Rickshaw Dumpling Truck

There are many Chinese restaurants in New York and plenty of Korean food trucks – but only 2 Chinese food trucks. Rickshaw Dumpling Truck was a Vendy Award Finalist in 2009, and one of our favorites dishes there is the Thai chicken basil dumplings with peanut sauce: 6 dumplings for $6, or add a side dish of miso soup or a cold noodle salad for $9. On the side, try the cold noodle salad. There’s lots of stuff in there – carrots, bean sprouts, scallions and sesame seeds, among other things. It’s a nice refreshing side dish that also adds some filling to the lunch.   Check out their non-moving restaurant, Rickshaw Dumpling Bar, at 61 W. 23rd St. in Chelsea.

Souvlaki GR

The winner of 2010′s Vendy Award for Rookie of the Year, Souvlaki GR gained notoriety for their mouth-watering recreation of “the hamburger of Greece.” Owners Kostas Plagos and Pavlos and Abby Sierros know how to cook the perfect Souvlaki – at the right price ($3.50 for pita, $1.50 for stix). Made with chicken or pork, the pita is stuffed with tomato, red onion, tzatziki sauce and french fries. For $4, you can eat like the Greek with hand-cut fries sprinkled with crumbled feta cheese, oregano, salt, and pepper. Small menu, big flavor.

The Treats Truck

Looking for something sweet? Sugar is waiting for you at The Treats Truck. Sugar is the name of the truck that drives around Manhattan filled with freshly baked cookies, brownies, and other gooey goodies. Choose from twists on classics like the Oatmeal Jammy ($1.25), a traditional oatmeal cookie with a jam center or the Mexican Chocolate Brownie ($3.00), a cinnamon chocolate brownie with chocolate chips. With so many options (think rice crispy treats and iced sugar cookies) you’ll feel like a kid in a candy store.

Brigitte Grisanti New York Best Food Trucks List — Compliments of CBS New York Latest Best of New York

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Brigitte Grisanti New York Notice of 2013 Wiknic on June 22nd

NYC Wiknic – Brooklyn, New York (June 22)

The 2013 Great American Wiknic will be held on Sat, June 22 (and nearby dates), with a local rain date generally the following day.

With grassroots organizing help from local Wikipedia:Meetup groups and the Wikimedians Active in Local Regions of the United States (WALRUS) committee.

The first national Wiknic was held in June 2011, and 16 cities took part with Wiknics large and small. June 2012 was a success as well, and now third time’s a charm with Wiknic 3.0 June 2013. The Wiknic concept was modeled on the Wikipedia 10 celebrations and on the past success of Wiknics in New York City, and has inspired other large-scale coordinated events like Wikipedia Loves Libraries and Wiki Loves Monuments in the United States.

Brigitte Grisanti New York Notice of 2013 Wiknic on June 22nd

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Brigitte Grisanti New York ‘s Best Vegan Restaurants

Here’s another great food list from Brigitte Grisanti New York Foodie !!!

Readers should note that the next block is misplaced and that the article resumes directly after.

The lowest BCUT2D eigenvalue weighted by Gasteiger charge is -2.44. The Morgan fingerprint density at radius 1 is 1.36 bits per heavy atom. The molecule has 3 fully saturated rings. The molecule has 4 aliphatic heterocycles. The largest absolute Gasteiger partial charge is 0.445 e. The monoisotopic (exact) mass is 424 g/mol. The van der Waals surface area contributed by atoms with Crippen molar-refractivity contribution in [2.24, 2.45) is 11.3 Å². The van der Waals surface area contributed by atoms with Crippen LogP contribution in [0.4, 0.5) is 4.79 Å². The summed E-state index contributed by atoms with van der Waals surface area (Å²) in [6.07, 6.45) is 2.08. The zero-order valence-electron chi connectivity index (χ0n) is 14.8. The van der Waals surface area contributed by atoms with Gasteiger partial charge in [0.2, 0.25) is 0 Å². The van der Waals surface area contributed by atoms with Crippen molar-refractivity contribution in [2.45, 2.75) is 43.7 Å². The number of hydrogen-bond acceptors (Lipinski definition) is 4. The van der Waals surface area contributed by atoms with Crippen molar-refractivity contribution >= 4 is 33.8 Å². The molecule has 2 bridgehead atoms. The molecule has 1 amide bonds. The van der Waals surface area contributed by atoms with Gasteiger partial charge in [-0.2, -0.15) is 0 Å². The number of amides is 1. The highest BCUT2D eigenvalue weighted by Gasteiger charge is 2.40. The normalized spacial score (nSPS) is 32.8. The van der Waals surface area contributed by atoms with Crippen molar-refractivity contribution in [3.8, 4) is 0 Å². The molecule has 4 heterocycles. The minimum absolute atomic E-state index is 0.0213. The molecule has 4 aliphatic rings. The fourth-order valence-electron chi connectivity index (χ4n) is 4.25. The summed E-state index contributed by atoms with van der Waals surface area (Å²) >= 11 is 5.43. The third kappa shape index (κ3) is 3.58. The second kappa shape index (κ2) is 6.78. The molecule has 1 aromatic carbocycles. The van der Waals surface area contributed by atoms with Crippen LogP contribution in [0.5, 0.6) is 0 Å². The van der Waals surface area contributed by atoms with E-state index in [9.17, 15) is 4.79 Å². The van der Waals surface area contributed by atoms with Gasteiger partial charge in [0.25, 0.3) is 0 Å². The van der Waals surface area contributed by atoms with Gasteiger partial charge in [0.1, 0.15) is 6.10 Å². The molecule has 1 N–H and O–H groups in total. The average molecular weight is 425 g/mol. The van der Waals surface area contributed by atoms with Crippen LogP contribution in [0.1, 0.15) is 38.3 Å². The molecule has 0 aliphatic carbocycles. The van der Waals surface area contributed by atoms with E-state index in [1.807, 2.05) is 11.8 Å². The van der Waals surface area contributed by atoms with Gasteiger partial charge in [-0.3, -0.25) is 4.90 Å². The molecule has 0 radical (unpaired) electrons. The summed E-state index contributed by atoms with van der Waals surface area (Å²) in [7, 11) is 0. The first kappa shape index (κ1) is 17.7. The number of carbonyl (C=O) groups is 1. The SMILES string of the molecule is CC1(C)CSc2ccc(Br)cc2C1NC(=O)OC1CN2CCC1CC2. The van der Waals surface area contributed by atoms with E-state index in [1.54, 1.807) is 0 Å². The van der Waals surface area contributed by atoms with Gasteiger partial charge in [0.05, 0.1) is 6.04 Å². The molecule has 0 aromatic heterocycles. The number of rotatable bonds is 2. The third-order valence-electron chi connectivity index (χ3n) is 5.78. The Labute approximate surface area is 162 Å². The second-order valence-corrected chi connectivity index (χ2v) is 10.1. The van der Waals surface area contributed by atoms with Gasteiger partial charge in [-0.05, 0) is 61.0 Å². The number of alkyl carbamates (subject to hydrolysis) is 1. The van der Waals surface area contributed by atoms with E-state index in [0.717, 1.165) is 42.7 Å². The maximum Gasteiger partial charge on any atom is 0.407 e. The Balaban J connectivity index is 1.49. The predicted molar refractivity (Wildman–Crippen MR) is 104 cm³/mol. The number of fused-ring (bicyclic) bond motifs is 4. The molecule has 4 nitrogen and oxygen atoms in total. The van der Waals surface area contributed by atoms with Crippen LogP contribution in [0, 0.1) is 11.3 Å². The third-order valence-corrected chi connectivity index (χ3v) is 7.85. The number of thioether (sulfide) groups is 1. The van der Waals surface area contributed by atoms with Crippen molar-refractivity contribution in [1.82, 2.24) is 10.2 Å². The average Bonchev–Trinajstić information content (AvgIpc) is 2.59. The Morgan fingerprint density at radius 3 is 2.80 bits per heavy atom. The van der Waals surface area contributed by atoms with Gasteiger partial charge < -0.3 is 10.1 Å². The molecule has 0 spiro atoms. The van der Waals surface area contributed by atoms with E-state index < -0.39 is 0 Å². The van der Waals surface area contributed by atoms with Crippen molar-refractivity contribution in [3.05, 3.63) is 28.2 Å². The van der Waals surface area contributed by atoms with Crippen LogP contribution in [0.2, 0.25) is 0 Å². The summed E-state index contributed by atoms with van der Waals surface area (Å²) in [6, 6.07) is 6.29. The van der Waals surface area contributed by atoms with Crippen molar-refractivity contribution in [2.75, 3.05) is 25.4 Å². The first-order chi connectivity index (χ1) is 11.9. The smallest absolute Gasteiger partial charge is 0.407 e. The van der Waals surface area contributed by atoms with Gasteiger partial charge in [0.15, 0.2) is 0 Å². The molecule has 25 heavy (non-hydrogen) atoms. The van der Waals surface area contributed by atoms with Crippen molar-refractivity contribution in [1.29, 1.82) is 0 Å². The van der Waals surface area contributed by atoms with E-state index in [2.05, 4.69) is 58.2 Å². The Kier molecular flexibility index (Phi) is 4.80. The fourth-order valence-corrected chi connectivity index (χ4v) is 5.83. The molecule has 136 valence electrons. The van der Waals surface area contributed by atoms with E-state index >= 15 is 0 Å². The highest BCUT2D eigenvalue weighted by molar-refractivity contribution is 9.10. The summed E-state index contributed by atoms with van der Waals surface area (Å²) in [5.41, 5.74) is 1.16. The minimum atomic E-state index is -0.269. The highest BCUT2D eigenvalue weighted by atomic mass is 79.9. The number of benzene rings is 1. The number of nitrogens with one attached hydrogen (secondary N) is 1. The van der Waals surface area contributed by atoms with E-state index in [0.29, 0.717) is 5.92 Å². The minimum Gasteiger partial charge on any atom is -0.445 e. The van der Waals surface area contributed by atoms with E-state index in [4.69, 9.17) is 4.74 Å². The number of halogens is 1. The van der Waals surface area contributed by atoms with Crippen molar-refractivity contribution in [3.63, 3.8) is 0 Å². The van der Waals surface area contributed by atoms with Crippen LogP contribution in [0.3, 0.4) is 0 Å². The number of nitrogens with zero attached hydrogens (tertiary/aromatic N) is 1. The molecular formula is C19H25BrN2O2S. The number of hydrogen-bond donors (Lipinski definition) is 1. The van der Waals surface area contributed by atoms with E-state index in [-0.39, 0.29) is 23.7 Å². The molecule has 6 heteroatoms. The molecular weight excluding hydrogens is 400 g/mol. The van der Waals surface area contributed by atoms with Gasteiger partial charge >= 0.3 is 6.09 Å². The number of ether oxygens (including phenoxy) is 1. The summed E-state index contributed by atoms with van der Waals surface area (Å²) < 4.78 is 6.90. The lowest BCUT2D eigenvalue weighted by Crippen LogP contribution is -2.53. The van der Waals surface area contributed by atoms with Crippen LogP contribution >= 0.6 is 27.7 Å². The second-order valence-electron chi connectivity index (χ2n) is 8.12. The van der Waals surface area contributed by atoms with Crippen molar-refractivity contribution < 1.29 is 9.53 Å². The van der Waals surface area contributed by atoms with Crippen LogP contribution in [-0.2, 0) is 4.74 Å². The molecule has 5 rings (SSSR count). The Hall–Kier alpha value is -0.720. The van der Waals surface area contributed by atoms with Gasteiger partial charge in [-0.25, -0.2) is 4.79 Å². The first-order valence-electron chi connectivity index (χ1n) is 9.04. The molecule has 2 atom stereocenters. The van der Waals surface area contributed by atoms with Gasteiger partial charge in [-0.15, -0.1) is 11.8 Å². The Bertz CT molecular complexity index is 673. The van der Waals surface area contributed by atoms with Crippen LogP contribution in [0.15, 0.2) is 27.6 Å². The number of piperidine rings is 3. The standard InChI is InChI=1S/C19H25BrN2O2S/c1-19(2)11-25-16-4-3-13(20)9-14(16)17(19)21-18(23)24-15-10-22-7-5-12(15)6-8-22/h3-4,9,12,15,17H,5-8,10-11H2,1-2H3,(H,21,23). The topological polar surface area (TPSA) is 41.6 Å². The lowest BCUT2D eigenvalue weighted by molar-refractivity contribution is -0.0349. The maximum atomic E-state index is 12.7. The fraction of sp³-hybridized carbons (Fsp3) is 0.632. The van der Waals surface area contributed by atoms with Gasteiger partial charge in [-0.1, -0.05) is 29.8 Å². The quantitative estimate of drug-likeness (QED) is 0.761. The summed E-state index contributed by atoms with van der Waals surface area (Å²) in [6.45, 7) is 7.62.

Maimonide of Brooklyn

There’s a lot to love about this upbeat vegan restaurant on Atlantic Avenue, named for the Jewish physician-philosopher who made a splash in the Middle Ages. We know it’s hard to take stuff like kale chips and veggie burgers ($15) seriously in 2013, but the Brooklyn café makes insipid vegan staples fresh again with house-made sweet potato rolls, yucca fries, and a little hip hop. 525 Atlantic Avenue, 718-797-2555.


It can be tough for vegetarian noodle-soup lovers in New York. But while most shops’ broths are made sweet and silky with pork bones, Cocoron’s meatless version finds depth and flavor from seaweed and dry mushrooms. The broth is a lovely accompaniment to the fresh buckwheat noodles that Yoshihito Kida and Mika Ohie prepare each day ($7.80 – $14). The shop hasn’t been making yuba regularly lately (ugh, soy-milk supplier issues), so consider yourself lucky if the creamy folds are available. 37 Kenmare Street, 212-966-0800.

Saravana Bhavan

Some of the most delightful vegetarian food in the world comes from southern India, and at this sunny outpost of the Saravana chain in Kips Bay there are fine renditions of regional dishes like crisp dosas stuffed with spicy, half-mashed potatoes, and thick, pleasingly greasy uthappams. The best dish here might also be the cheapest: hot idli and sambar ($5): Tender steamed rice cakes served with an excellent rendition of the complex, spicy stew, and a side of coconut chutney. This isn’t the lean monkish fare you might be imagining — don’t be shy to ask for extra ghee. 81 Lexington Avenue, 212-679-0204.

Le Verdure Eataly

Eataly Is a theme park of Italian food, packed with tourists and well-dressed office workers here for espressos, quick lunches, and salumi gawking. Elbow your way through for a seat at the small, but bustling little Le Verdure, one of the most underrated spots in the city for Italian-style vegetarian food. Try risotto made with farro, semolina gnocchi baked with mushroom ragu, and simple charred eggplant rolled up with fresh ricotta. The prices are a bit steep for a cafe (entrees average at $18), but the food is quality. Eataly, 200 5th Avenue, 646-398-5100.